TAMPA, Fla. (WFLA) — Republican lawmakers in Florida have filed bills that, if enacted, would ban abortions in the state as early as six weeks into a pregnancy— before many women know they are pregnant.

SB 300 and HB 7, both dubbed “Pregnancy and Parenting Support,” were filed Tuesday by State Sen. Erin Grall (R-Vero Beach) and state Rep. Jenna Persons-Mulicka (R-Fort Myers) and would ban abortions “after the gestational age of the fetus is determined to be more than six weeks.”

The bills includes exceptions for rape, incest up to 15 weeks of pregnancy, and also exceptions for medical emergencies where the procedure is necessary to save the pregnant woman’s life or prevent serious injury.

The bill would also ban the mailing of drugs that can be used for abortions, requiring doctors to dispense the medication in person. Doctors would be barred from using telehealth to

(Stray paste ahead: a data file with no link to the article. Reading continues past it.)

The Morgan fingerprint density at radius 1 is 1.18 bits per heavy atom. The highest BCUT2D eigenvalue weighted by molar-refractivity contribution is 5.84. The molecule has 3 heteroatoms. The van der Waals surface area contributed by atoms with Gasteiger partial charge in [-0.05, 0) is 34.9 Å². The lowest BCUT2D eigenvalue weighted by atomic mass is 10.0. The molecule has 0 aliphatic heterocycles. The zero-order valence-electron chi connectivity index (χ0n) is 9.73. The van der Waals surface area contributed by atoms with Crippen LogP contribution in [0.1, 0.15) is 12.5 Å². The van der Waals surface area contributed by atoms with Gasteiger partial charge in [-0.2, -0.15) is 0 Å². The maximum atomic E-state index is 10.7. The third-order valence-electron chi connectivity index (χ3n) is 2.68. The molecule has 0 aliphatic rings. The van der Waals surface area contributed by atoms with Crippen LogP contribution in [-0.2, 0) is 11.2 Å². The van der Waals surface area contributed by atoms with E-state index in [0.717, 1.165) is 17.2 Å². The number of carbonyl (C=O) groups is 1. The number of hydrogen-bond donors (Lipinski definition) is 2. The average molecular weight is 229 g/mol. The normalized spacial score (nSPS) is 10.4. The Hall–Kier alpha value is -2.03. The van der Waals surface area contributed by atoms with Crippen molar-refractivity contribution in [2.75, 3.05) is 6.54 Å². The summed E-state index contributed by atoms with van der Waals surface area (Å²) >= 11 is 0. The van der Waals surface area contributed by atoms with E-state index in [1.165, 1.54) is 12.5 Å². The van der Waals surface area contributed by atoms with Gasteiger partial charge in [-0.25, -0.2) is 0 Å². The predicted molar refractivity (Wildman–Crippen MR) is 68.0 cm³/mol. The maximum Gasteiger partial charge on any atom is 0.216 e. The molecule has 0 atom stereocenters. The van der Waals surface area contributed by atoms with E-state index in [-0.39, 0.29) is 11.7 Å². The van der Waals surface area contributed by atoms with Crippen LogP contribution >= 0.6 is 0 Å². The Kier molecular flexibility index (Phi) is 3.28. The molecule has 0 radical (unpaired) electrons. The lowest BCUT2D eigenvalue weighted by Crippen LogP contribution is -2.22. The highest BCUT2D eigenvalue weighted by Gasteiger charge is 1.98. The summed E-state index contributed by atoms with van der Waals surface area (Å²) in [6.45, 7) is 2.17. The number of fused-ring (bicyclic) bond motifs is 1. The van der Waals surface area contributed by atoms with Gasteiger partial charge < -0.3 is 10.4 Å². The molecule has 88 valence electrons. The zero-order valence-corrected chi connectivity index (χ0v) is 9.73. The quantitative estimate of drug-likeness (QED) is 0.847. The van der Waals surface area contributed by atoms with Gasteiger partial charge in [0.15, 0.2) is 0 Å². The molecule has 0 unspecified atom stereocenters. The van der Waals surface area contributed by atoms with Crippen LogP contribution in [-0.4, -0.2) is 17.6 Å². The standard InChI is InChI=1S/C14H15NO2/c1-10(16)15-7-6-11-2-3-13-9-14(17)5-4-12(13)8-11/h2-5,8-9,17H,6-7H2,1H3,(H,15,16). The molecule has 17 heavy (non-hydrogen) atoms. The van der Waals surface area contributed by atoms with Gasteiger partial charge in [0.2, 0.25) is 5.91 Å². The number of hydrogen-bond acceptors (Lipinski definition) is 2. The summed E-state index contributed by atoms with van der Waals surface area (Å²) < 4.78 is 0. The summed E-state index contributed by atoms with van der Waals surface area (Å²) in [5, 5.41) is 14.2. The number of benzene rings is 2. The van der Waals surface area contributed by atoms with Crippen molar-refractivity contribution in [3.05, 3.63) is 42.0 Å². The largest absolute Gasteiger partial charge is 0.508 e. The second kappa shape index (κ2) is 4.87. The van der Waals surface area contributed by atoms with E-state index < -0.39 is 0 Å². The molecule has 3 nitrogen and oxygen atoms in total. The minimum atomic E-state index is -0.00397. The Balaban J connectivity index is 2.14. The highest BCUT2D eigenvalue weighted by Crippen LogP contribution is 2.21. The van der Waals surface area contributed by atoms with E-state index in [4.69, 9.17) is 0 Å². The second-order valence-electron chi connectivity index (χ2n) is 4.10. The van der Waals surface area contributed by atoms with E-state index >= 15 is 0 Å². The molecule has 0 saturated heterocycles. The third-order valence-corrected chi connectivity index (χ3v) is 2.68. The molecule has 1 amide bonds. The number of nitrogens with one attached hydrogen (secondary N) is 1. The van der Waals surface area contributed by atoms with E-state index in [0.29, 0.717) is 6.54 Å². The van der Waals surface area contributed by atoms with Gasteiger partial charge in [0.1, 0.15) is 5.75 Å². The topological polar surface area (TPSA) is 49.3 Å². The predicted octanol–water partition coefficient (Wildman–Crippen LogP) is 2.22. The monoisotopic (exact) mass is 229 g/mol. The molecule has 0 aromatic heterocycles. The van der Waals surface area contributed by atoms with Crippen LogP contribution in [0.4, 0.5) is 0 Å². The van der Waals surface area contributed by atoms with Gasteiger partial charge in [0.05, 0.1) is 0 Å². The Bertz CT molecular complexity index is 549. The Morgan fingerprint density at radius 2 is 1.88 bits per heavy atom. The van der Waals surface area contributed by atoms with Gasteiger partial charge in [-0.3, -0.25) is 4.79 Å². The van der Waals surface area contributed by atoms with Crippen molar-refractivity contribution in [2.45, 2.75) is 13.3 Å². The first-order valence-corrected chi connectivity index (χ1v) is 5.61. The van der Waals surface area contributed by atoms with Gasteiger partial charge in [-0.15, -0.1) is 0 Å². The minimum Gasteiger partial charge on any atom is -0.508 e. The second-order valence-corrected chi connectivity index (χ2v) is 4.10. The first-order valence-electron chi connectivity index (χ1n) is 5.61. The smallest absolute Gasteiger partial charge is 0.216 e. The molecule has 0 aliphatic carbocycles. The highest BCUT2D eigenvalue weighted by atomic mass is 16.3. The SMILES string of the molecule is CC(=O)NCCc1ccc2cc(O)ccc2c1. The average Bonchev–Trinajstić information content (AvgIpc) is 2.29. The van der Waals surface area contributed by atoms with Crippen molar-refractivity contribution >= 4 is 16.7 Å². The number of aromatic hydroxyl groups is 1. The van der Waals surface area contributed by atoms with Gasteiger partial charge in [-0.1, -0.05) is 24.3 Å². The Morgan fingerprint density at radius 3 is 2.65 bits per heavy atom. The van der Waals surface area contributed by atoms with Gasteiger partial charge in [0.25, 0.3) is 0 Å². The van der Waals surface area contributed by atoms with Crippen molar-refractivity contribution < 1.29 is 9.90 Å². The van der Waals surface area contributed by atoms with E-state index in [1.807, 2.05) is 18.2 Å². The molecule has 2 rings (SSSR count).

perform abortions. They would also be required to report incidents of rape or incest involving minors to an abuse hotline.

Grall sponsored the state’s current 15-week abortion ban, which is being challenged in court.

The court battle comes after the Supreme Court overturned Roe v. Wade last year, allowing states to restrict abortion access.

Currently, abortions in Florida are legal until the 15th week of gestation, with exceptions for medical emergencies. The law does not allow exemptions for incidents of rape or incest.

Violators could be subject to a third-degree felony, which is punishable by up to five years in prison.

Last month, DeSantis vowed to sign a six-week abortion ban into law if lawmakers approve the measure.

State Rep. Anna V. Eskamani (D-Orlando) condemned the bills in a statement shared with WFLA.

“Florida Republicans have once again demonstrated a complete disregard for the women of our state and for our collective freedoms. As we’ve already seen in other states, a six week ban is extreme, dangerous, and will force millions of people out of state to seek care and others will be forced into pregnancy. Most people do not even know they are pregnant until after six weeks, so this six week ban might as well be a complete ban,” Eskamani said.